Overlooked writers: Kevin Wilson on David Bowman

Reading Theodora Keogh last year, I was amazed not so much that I’d never heard of her, but that it seemed almost no one had either. More recently, Blake Bailey’s comprehensive biography of John Cheever underscored for me just how many writers, acclaimed in one decade, end up forgotten.

Below Kevin Wilson, author of Tunneling to the Center of the Earth, offers an appreciation of novelist David Bowman.
 

In 1997, having little experience with contemporary fiction and not much idea where to start, I found the finalists for Granta’s 20 Best Young American Novelists. Fifty-two writers. It seemed like as good a place as any to find out what was going on in American fiction. So I proceeded to read a book by every writer on the list, which meant I was lucky enough to discover work by writers such as Edwidge Danticat, Jeffrey Eugenides, Jonathan Franzen, Randall Kenan, Joanna Scott, Lorrie Moore, Tony Earley, Ann Patchett, Sherman Alexie and Antonya Nelson. It’s especially interesting to think of that list now that these writers have gone on to win major awards and become best-selling authors. On that same list, there is David Bowman, author of Let the Dog Drive (1994; out of print) and Bunny Modern (1998), whose writing is original and bizarre and stylistically reminiscent of some of our finest writers, and yet I can’t find out anything about him, rarely encounter other readers who have heard of his work.

Let the Dog Drive gives us glimpses of Bowman’s wonderful imagination. The genre-melding novel focuses on a road trip between the narrator, a strange, eighteen-year-old boy named Bud Salem, and a strange, forty-five-year-old housewife, Sylvia Cushman. Bud is running away from his mother, an unhinged televangelist (“My mother told her congregation that the face of an angel named Mupiel had appeared in the window of our dryer one morning.”), and Sylvia is obsessed with Emily Dickinson (“Emily Dickinson was a frail weed. A plain woman. The only beauty among the kangaroos”). It’s impossible to provide a synopsis of the novel without getting dizzy; within the first ten pages of the novel, when Bud discovers Sylvia on the side of the highway, pitching oranges into the desert, we learn that Bud has just shot a man, that his mother “proclaimed that God’s supplement to the Bible — The Third Testament — had been placed in our Mercury’s glove compartment,” and that his father was “killed by a hippopotamus.” So, yes, it gets a little weird. And while there is a kitchen-sink approach to the weirdness that sometimes gets in the way of the narrative, it’s an entertaining read and serves as a primer for the even stranger book that would follow, Bunny Modern.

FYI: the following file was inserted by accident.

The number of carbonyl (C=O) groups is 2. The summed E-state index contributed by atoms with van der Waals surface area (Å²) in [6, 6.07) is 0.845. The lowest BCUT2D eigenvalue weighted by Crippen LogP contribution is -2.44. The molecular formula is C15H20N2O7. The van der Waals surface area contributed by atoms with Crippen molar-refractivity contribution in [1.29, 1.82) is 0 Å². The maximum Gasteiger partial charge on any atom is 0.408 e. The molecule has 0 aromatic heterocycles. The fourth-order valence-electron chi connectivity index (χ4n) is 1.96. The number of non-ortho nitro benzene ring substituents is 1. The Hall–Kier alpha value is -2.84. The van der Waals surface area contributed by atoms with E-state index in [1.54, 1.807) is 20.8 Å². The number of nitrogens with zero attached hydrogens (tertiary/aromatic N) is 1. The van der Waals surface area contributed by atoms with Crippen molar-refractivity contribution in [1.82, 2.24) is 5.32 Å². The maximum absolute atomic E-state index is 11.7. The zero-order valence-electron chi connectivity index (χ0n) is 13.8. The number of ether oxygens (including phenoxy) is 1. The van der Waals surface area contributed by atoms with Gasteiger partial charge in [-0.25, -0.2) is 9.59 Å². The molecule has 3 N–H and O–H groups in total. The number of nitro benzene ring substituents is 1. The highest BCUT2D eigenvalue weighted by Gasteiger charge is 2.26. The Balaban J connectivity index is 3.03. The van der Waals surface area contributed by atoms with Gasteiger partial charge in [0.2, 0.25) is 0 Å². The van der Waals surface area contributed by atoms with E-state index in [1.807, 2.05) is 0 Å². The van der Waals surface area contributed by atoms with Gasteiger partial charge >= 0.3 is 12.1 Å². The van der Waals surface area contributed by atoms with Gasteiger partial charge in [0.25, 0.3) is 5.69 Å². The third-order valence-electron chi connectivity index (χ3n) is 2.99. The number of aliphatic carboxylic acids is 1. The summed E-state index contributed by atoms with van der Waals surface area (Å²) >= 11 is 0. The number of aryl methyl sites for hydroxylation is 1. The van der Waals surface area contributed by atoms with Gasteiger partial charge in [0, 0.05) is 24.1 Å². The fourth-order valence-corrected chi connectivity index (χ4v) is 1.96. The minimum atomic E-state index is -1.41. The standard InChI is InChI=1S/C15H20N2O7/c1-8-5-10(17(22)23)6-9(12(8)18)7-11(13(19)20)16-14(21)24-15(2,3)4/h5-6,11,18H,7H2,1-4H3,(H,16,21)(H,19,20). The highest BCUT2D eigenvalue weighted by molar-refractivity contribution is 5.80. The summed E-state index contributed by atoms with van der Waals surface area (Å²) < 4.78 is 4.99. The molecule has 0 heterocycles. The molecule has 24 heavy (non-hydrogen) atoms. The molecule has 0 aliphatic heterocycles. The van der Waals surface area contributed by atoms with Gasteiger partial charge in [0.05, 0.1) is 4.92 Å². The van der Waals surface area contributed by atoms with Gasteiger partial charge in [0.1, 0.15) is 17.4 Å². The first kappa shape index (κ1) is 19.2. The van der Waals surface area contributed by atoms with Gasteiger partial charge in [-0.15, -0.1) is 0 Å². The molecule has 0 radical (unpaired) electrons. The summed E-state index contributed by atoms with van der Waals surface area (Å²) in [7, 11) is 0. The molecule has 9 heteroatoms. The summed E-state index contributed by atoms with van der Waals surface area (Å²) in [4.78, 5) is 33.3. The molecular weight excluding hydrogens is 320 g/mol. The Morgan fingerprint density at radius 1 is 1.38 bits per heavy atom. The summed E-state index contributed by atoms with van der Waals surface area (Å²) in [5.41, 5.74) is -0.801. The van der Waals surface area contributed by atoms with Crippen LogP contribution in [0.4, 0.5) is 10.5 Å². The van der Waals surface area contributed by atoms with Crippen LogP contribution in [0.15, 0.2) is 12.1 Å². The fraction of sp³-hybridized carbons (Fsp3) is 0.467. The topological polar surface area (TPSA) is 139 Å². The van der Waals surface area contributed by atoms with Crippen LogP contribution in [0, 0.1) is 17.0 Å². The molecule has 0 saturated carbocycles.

The jacket copy for the novel calls Bunny Modern “a hard-boiled comedy about love, abduction, and child-care set in a future where electricity has disappeared and fertility is on the wane.” This, strangely enough, does not even begin to accurately describe the book. The main character is a former child star turned private eye who is able to read women’s minds. He is in love with a woman named Claire, a nanny who, because of the low birth rate, is forced to carry a Glock to protect the baby from kidnappers. She snorts lines of Vengeance, a drug that simulates the mother-animal instinct, in order to recover the kidnapped baby by any means necessary. Crazy, crazy shit happens. And it is so much fun to read.

If I had to compare Bowman to other contemporary writers, it’s easy enough to draw connections between the sci-fi/pulp-detective genre mashing of Bunny Modern with Jonathan Lethem’s Gun with Occasional Music, and Bowman’s strange, dystopian future with David Foster Wallace’s Organization of North American Nations in Infinite Jest. And while I don’t think Bunny Modern is as good as the best of Lethem and Wallace, I certainly think it’s close enough that I want more people to read Bowman’s work. There’s something to be said for the strange thrill of having absolutely no idea where you’re going, understanding that the author might not have any idea as well, and not caring.

Since Bunny Modern in 1998, Bowman has yet to publish another novel, though he did write a book about the Talking Heads. A 2007 contributor’s bio for the New York Times Book Review stated that he had “recently completed his third novel, The History of Naked Women.” I’m waiting.


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